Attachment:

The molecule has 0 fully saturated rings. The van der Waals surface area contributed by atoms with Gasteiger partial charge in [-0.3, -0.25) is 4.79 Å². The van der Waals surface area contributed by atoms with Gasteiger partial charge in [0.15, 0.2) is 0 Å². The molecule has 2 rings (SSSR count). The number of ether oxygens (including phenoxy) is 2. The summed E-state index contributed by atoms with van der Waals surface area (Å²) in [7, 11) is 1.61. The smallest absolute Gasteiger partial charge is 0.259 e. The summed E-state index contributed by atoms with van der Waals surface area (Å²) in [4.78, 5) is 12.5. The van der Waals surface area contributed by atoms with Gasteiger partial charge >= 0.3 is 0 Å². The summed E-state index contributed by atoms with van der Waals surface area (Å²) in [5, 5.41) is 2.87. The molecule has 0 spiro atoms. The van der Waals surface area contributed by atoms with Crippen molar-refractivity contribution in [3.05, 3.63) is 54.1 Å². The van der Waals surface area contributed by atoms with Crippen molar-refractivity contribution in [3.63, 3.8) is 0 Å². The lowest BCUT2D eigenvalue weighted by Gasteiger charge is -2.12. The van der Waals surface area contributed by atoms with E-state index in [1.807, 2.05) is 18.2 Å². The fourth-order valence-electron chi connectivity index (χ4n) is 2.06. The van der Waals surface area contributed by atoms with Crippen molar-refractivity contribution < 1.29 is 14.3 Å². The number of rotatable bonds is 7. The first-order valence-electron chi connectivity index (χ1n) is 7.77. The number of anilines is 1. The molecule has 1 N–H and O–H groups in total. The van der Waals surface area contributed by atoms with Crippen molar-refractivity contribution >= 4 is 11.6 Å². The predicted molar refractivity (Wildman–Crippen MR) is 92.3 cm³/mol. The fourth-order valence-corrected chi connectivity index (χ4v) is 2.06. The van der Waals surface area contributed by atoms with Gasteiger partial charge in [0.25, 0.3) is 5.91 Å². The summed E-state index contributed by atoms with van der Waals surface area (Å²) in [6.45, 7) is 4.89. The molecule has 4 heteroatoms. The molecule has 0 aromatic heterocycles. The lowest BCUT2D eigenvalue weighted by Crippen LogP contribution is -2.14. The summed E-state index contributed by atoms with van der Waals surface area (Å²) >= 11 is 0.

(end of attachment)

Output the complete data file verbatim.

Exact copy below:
The molecule has 0 fully saturated rings. The van der Waals surface area contributed by atoms with Gasteiger partial charge in [-0.3, -0.25) is 4.79 Å². The van der Waals surface area contributed by atoms with Gasteiger partial charge in [0.15, 0.2) is 0 Å². The molecule has 2 rings (SSSR count). The number of ether oxygens (including phenoxy) is 2. The summed E-state index contributed by atoms with van der Waals surface area (Å²) in [7, 11) is 1.61. The smallest absolute Gasteiger partial charge is 0.259 e. The summed E-state index contributed by atoms with van der Waals surface area (Å²) in [4.78, 5) is 12.5. The van der Waals surface area contributed by atoms with Gasteiger partial charge >= 0.3 is 0 Å². The summed E-state index contributed by atoms with van der Waals surface area (Å²) in [5, 5.41) is 2.87. The molecule has 0 spiro atoms. The van der Waals surface area contributed by atoms with Crippen molar-refractivity contribution in [3.05, 3.63) is 54.1 Å². The van der Waals surface area contributed by atoms with Crippen molar-refractivity contribution in [3.63, 3.8) is 0 Å². The lowest BCUT2D eigenvalue weighted by Gasteiger charge is -2.12. The van der Waals surface area contributed by atoms with E-state index in [1.807, 2.05) is 18.2 Å². The fourth-order valence-electron chi connectivity index (χ4n) is 2.06. The van der Waals surface area contributed by atoms with Crippen molar-refractivity contribution < 1.29 is 14.3 Å². The number of rotatable bonds is 7. The first-order valence-electron chi connectivity index (χ1n) is 7.77. The number of anilines is 1. The molecule has 1 N–H and O–H groups in total. The van der Waals surface area contributed by atoms with Crippen molar-refractivity contribution >= 4 is 11.6 Å². The predicted molar refractivity (Wildman–Crippen MR) is 92.3 cm³/mol. The fourth-order valence-corrected chi connectivity index (χ4v) is 2.06. The van der Waals surface area contributed by atoms with Gasteiger partial charge in [0.25, 0.3) is 5.91 Å². The summed E-state index contributed by atoms with van der Waals surface area (Å²) in [6.45, 7) is 4.89. The molecule has 4 heteroatoms. The molecule has 0 aromatic heterocycles. The lowest BCUT2D eigenvalue weighted by Crippen LogP contribution is -2.14. The summed E-state index contributed by atoms with van der Waals surface area (Å²) >= 11 is 0.